Monopole, dipole, or bowtie?

Antennas come in many different shapes and sizes. If you’re thinking about an antenna, you need to know that they aren’t really that different. There really are only a few different kinds. Do you know what they are?


The antenna above is a monopole. In essence, it’s one big piece of metal. It’s the simplest form of antenna, which is why it’s used on small radios and televisions. The monopole comes in several different forms, but the most common is the extendable antenna you see above.

The basic principle of a monopole is simple. It captures radio waves and relies on basic physics to do its job. It’s omnidirectional, meaning that it picks up in all directions. It either uses the actual ground (you know, dirt) to ground itself or relies on some simple grounding within the device. It is compact and can be made flexible or can collapse in on itself in the case of the picture above.

Monopole antennas aren’t very efficient but they are very flexible. Most people are not aware that it’s not necessary to extend the monopole to its full length in some cases. That’s just the length of the maximum wave it’s intended to receive. You could actually do some fancy math and figure out the right length for the monopole. Or, you could tilt it up and down which has much the same result. When you tilt an antenna, it has the same function as shortening it, because the area that intersects the wave is shorter.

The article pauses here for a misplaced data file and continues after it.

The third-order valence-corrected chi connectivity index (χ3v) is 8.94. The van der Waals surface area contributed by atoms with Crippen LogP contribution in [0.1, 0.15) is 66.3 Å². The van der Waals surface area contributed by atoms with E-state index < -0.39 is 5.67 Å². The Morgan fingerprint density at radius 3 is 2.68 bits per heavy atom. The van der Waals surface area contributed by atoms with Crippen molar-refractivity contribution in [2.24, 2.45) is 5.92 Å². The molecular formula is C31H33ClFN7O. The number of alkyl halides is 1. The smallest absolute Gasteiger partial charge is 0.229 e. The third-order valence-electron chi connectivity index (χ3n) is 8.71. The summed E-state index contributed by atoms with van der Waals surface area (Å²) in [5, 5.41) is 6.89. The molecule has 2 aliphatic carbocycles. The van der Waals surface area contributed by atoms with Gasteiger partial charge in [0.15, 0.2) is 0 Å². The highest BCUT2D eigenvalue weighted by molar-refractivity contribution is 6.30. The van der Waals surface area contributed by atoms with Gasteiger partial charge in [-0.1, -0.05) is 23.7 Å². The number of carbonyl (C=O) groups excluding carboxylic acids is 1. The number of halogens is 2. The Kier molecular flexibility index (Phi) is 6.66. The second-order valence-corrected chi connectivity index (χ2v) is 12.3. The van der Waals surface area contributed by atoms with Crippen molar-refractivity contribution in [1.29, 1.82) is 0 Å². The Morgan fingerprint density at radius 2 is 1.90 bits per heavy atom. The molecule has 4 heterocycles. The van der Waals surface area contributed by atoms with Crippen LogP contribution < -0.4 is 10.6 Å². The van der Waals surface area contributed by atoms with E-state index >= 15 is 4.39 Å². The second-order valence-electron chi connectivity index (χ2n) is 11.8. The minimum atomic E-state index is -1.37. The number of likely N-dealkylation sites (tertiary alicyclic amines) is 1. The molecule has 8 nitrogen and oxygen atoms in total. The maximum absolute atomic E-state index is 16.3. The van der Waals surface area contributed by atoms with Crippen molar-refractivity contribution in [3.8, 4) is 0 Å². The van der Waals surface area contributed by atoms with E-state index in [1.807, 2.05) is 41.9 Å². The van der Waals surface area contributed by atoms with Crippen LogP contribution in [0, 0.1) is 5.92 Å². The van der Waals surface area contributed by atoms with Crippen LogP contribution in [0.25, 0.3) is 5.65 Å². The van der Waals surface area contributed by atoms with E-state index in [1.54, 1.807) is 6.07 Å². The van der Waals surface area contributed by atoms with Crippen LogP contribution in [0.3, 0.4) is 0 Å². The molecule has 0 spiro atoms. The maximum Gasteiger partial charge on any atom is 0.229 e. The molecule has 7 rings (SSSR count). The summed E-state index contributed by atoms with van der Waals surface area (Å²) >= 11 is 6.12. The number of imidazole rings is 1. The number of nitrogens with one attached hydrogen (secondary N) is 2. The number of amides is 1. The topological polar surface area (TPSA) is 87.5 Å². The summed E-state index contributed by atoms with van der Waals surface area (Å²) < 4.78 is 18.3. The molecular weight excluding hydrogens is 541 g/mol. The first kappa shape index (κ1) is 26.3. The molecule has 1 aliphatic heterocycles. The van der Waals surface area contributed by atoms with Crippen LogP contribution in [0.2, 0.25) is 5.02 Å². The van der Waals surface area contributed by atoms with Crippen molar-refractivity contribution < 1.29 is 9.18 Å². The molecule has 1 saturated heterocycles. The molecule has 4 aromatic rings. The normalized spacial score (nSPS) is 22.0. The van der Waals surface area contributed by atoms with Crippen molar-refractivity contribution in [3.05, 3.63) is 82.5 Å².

The antenna above is a loop dipole. Just to be clear, the antenna part is just the tall hot-dog-looking shape at left. The rest of it is just there to mount.

A dipole is, in its most basic form, two monopoles placed opposing each other. In some cases they can be connected to form a loop, or they can make the shape of an X.

This antenna actually has two different dipoles. The “rabbit ears” part is a dipole antenna, and the rectangle is a loop dipole. The longer one works for VHF, and the loop one works for UHF.

The most common dipole is the “rabbit ears” antenna, although the common Yagi antenna is actually nothing more than a series of dipoles. Most industrial antennas, the sort of things you find on hospitals or police stations, are dipoles as well. The dipole antenna uses two conductors and is much more efficient than a simple monopole. The length of the dipole determines the frequency that it picks up best. All dipoles work best when they’re perpendicular to the signals they pick up. That’s right, the most effective position for rabbit ears is all the way extended to the left and right. When you use rabbit ears, adjusting the tilt of the elements is actually adjusting the wavelength you receive best by changing the horizontal size of the antenna.

In the case of outdoor antennas, several dipoles of different sizes are used, along with reflectors to make sure they don’t interfere with each other. In this way, your outdoor antenna can receive all the frequencies it needs.

Bowtie antenna

The bowtie antenna is a specialized form of dipole antenna that is used for picking up UHF signals. While VHF signals respond better to the traditional dipole shape, UHF antennas respond better to large elements that take up both horizontal and vertical shapes. That is why UHF antennas will sometimes be loop dipoles. However, the  “bowtie” or “cat’s whiskers” shape is also very efficient and easy to manufacture. This shape does a better job of picking up the very different size waves used for UHF broadcasting.

No matter what antenna you need, you can find it when you shop the great selection at Solid Signal.

About the Author

Stuart Sweet
Stuart Sweet is the editor-in-chief of The Solid Signal Blog and a "master plumber" at Signal Group, LLC. He is the author of over 8,000 articles and longform tutorials including many posted here. Reach him by clicking on "Contact the Editor" at the bottom of this page.